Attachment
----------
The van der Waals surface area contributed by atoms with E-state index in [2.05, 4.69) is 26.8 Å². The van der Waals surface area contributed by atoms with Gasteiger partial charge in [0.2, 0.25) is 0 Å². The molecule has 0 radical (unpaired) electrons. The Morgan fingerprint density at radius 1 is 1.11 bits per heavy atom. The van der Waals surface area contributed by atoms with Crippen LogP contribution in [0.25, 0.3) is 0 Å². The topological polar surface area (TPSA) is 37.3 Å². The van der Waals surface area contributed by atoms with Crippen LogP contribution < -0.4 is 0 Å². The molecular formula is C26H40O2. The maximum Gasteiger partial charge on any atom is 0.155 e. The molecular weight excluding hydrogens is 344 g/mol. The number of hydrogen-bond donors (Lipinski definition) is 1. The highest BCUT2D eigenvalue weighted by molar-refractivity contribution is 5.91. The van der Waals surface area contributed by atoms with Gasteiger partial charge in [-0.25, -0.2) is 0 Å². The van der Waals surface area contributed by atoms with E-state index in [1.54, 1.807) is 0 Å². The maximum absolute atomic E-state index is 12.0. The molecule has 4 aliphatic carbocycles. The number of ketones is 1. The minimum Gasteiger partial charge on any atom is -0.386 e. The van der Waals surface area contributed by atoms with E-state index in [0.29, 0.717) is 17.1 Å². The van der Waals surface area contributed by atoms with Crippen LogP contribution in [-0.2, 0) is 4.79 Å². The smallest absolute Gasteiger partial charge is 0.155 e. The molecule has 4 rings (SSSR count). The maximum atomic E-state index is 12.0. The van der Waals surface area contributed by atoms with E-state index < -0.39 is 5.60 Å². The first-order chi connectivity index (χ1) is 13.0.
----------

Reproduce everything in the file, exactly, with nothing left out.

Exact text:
The van der Waals surface area contributed by atoms with E-state index in [2.05, 4.69) is 26.8 Å². The van der Waals surface area contributed by atoms with Gasteiger partial charge in [0.2, 0.25) is 0 Å². The molecule has 0 radical (unpaired) electrons. The Morgan fingerprint density at radius 1 is 1.11 bits per heavy atom. The van der Waals surface area contributed by atoms with Crippen LogP contribution in [0.25, 0.3) is 0 Å². The topological polar surface area (TPSA) is 37.3 Å². The van der Waals surface area contributed by atoms with Crippen LogP contribution < -0.4 is 0 Å². The molecular formula is C26H40O2. The maximum Gasteiger partial charge on any atom is 0.155 e. The molecular weight excluding hydrogens is 344 g/mol. The number of hydrogen-bond donors (Lipinski definition) is 1. The highest BCUT2D eigenvalue weighted by molar-refractivity contribution is 5.91. The van der Waals surface area contributed by atoms with Gasteiger partial charge in [-0.25, -0.2) is 0 Å². The van der Waals surface area contributed by atoms with E-state index in [1.54, 1.807) is 0 Å². The maximum absolute atomic E-state index is 12.0. The molecule has 4 aliphatic carbocycles. The number of ketones is 1. The minimum Gasteiger partial charge on any atom is -0.386 e. The van der Waals surface area contributed by atoms with E-state index in [0.29, 0.717) is 17.1 Å². The van der Waals surface area contributed by atoms with Crippen LogP contribution in [-0.2, 0) is 4.79 Å². The smallest absolute Gasteiger partial charge is 0.155 e. The molecule has 4 rings (SSSR count). The maximum atomic E-state index is 12.0. The van der Waals surface area contributed by atoms with E-state index < -0.39 is 5.60 Å². The first-order chi connectivity index (χ1) is 13.0.